By the end of Tuesday 12/9, I would like a short blog entry (it would be approximately one page if printed) on this class site that basically summaries this information (and covers those things that you would have liked to have covered if you had been given more time). The point of this blog entry is to make it easier for me to grade your assignment. You want to point out the good things about your site so that I don't overlook them. Point out those parts that took particular effort on your part or that you think are deserving of special attention (for some reason) on my part. This entry won't be graded per se; I will use it as a guide while grading your project.

blog:Google and Money

by jenstanjenstan (25 Nov 2008 22:10; last edited on 25 Nov 2008 22:56)

Have you ever thought about how Google makes money? Or why they let everyone in the world use their extensive resources for free? If you are like me, then you haven't. It never even crossed my mind once. I always just took it for granted, like the rest of the web resources out there. Little did I know that behind the scenes at Google are thousands of technicians and engineers working like Santa's little elves to keep everything up and running. Who then pays for all this??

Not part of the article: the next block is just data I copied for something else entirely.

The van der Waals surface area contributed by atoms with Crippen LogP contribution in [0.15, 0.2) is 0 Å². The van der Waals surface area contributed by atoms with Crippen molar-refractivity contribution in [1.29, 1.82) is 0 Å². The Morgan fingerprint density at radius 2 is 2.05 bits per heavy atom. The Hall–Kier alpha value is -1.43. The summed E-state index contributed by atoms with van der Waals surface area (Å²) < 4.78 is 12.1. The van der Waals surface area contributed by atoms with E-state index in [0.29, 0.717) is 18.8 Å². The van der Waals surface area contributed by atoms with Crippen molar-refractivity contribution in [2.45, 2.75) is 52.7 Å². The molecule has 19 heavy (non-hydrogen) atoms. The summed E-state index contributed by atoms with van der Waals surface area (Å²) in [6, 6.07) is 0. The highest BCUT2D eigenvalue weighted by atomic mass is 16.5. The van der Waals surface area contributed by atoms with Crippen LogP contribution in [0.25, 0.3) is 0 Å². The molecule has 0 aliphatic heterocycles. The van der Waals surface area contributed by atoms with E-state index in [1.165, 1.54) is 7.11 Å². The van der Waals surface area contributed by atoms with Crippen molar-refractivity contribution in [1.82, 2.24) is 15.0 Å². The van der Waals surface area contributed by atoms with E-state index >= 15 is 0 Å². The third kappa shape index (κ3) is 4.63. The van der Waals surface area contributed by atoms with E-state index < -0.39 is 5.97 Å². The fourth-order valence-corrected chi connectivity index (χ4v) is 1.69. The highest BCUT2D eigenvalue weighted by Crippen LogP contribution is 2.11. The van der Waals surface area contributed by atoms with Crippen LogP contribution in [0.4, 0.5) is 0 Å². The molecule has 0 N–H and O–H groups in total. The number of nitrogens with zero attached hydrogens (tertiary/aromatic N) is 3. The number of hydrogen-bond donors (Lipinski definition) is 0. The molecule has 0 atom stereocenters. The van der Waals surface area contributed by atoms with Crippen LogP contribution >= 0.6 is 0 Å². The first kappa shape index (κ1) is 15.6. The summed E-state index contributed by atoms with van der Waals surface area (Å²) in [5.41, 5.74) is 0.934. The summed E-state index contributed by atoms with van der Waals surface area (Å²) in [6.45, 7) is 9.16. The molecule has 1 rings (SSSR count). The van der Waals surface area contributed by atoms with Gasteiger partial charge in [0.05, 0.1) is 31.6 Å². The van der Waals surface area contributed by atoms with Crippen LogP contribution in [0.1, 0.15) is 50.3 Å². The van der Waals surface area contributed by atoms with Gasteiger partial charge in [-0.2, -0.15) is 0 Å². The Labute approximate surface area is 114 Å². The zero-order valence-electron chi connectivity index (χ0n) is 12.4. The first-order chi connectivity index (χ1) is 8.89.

Ben Lewis, product manager at Google, came to our class on Monday, November 25 and gave a presentation to us. I wasn't really sure what to expect. However, I definately did not expect the presentation to be all about how Google makes its money to keep the websites running. Although everything in the presentation tied back to the costs and revenues from each of Google's products, the lecture was really relevant and interactive to the class. The main projects Ben talked about included Ads & Search, Google Toolbar, iGoogle, Gmail, Google Enterprise, and Google Earth. So any idea which one of these is the most profitable?? Da Da Dum….GOOGLE TOOLBAR!!!

Google Toolbar

Google Toolbar is one of the most profitable projects for Google. Google has deals with many other companies such as Dell and HP to include the toolbar by default on new computers or download it when the user downloads another program. Also, other Google projects download the toolbar in conjunction with the project such as Google Earth.


So Why Does Google Pay Companies to use Google Toolbar?